terrwill

      No. 8 ยท Garon Anders: Wern’t you on an episode of Seinfld??
      :-P

      Dec 3, 2009 at 2:41 pm · @ReplyReply to this comment ·
    • Randy214
      Randy214

      i have a high voice and have noticed it is a major deal breaker for most guys. i’m built and have a face but if i meet a guy online and he wants to talk on the phone they rarely ever want to meet. i have learned that it is more about their insecurities and not about me, but it has been hard coming to terms with gays being so shallow.

      Dec 3, 2009 at 3:26 pm · @ReplyReply to this comment ·
    • ganymeade
      ganymeade

      yeah, soprano until 21 then sounding 15 years old until 30. Sorry ma’am or are your parents home all the time. Now, I sound like I at least am an adult. I love Colfer’s character-that was me-not only I was as short but even thinner and very androgynous.

      Dec 3, 2009 at 4:46 pm · @ReplyReply to this comment ·
    • Kian
      Kian

      I have damage to my nasal cavities from a surgery when I was 4 that permanently changed my voice. Its really nasally and my voice is already pretty high (it was a soprano until I transitioned, now its a tenor). People always assume I am gay because of my voice (which is accurate) and over the phone I also confuse a lot of people gender-wise. I try to speak lower, but my voice is so effin nasally that I often sound like a cartoon character, particularly if I get excited. I’ve been made fun of more for this trait than any other thing about me. I’m over it now and I can laugh at the jokes… sometimes.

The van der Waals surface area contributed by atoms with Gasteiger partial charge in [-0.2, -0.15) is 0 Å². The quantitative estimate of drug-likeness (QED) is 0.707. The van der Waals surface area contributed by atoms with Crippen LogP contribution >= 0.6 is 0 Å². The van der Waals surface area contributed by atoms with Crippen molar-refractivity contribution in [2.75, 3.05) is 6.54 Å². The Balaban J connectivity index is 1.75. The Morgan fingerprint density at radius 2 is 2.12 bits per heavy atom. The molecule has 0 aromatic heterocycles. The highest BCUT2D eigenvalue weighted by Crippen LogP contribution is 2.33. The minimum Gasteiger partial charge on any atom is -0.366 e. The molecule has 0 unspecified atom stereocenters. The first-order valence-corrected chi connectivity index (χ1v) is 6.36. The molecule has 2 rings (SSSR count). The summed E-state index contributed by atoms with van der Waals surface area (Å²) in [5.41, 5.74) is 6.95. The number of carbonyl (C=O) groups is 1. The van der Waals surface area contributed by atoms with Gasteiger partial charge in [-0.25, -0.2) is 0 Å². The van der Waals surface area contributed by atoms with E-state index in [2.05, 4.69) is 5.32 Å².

Dec 3, 2009 at 7:22 pm · @ReplyReply to this comment ·
    • Lee
      Lee

      I enjoy having a high voice because I get to sing tenor in choir, which is simply a wonderful part to sing. I am capable of being a base though my speaking voice is high. Instead, people know I’m gay because being flamboyant is my way of coming out to them. Yes, call me a coward, but dealing with the whole, “Oh yeah, I’m gay” is just too nerve wracking for my tastes, so I just skip it.

      Dec 3, 2009 at 10:40 pm · @ReplyReply to this comment ·
    • Nick the Australian